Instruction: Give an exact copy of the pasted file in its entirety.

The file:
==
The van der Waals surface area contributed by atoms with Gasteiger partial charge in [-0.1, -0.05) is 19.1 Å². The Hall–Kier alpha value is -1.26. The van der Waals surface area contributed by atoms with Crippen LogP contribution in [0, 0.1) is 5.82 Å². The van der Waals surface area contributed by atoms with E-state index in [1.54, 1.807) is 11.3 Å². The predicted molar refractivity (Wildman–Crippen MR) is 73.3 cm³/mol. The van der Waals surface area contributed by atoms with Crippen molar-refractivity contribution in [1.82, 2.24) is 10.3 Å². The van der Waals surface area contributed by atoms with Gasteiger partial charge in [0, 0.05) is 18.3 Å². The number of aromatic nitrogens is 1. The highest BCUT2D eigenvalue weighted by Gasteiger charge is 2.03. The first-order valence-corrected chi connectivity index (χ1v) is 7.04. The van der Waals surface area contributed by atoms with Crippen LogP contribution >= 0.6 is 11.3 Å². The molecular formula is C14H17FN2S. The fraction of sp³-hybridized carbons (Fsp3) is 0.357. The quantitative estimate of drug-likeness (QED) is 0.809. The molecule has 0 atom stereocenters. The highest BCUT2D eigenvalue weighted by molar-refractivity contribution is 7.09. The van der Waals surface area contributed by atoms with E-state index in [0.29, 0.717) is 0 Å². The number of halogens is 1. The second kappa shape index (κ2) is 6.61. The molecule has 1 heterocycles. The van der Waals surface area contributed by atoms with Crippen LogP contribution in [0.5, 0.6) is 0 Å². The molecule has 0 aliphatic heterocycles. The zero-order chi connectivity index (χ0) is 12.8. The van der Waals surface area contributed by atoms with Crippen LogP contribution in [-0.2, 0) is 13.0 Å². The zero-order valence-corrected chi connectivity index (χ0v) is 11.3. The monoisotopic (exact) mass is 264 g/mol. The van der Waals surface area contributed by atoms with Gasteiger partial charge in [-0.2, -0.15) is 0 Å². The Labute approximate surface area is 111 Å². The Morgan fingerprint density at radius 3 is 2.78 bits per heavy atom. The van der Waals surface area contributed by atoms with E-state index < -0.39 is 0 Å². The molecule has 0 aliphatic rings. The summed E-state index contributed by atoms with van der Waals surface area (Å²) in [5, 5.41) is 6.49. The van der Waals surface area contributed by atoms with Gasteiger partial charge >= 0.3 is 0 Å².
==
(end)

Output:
The van der Waals surface area contributed by atoms with Gasteiger partial charge in [-0.1, -0.05) is 19.1 Å². The Hall–Kier alpha value is -1.26. The van der Waals surface area contributed by atoms with Crippen LogP contribution in [0, 0.1) is 5.82 Å². The van der Waals surface area contributed by atoms with E-state index in [1.54, 1.807) is 11.3 Å². The predicted molar refractivity (Wildman–Crippen MR) is 73.3 cm³/mol. The van der Waals surface area contributed by atoms with Crippen molar-refractivity contribution in [1.82, 2.24) is 10.3 Å². The van der Waals surface area contributed by atoms with Gasteiger partial charge in [0, 0.05) is 18.3 Å². The number of aromatic nitrogens is 1. The highest BCUT2D eigenvalue weighted by Gasteiger charge is 2.03. The first-order valence-corrected chi connectivity index (χ1v) is 7.04. The van der Waals surface area contributed by atoms with Crippen LogP contribution >= 0.6 is 11.3 Å². The molecular formula is C14H17FN2S. The fraction of sp³-hybridized carbons (Fsp3) is 0.357. The quantitative estimate of drug-likeness (QED) is 0.809. The molecule has 0 atom stereocenters. The highest BCUT2D eigenvalue weighted by molar-refractivity contribution is 7.09. The van der Waals surface area contributed by atoms with E-state index in [0.29, 0.717) is 0 Å². The number of halogens is 1. The second kappa shape index (κ2) is 6.61. The molecule has 1 heterocycles. The van der Waals surface area contributed by atoms with Crippen LogP contribution in [0.5, 0.6) is 0 Å². The molecule has 0 aliphatic heterocycles. The zero-order chi connectivity index (χ0) is 12.8. The van der Waals surface area contributed by atoms with Crippen LogP contribution in [-0.2, 0) is 13.0 Å². The zero-order valence-corrected chi connectivity index (χ0v) is 11.3. The monoisotopic (exact) mass is 264 g/mol. The van der Waals surface area contributed by atoms with Gasteiger partial charge in [-0.2, -0.15) is 0 Å². The Labute approximate surface area is 111 Å². The Morgan fingerprint density at radius 3 is 2.78 bits per heavy atom. The van der Waals surface area contributed by atoms with E-state index < -0.39 is 0 Å². The molecule has 0 aliphatic rings. The summed E-state index contributed by atoms with van der Waals surface area (Å²) in [5, 5.41) is 6.49. The van der Waals surface area contributed by atoms with Gasteiger partial charge >= 0.3 is 0 Å².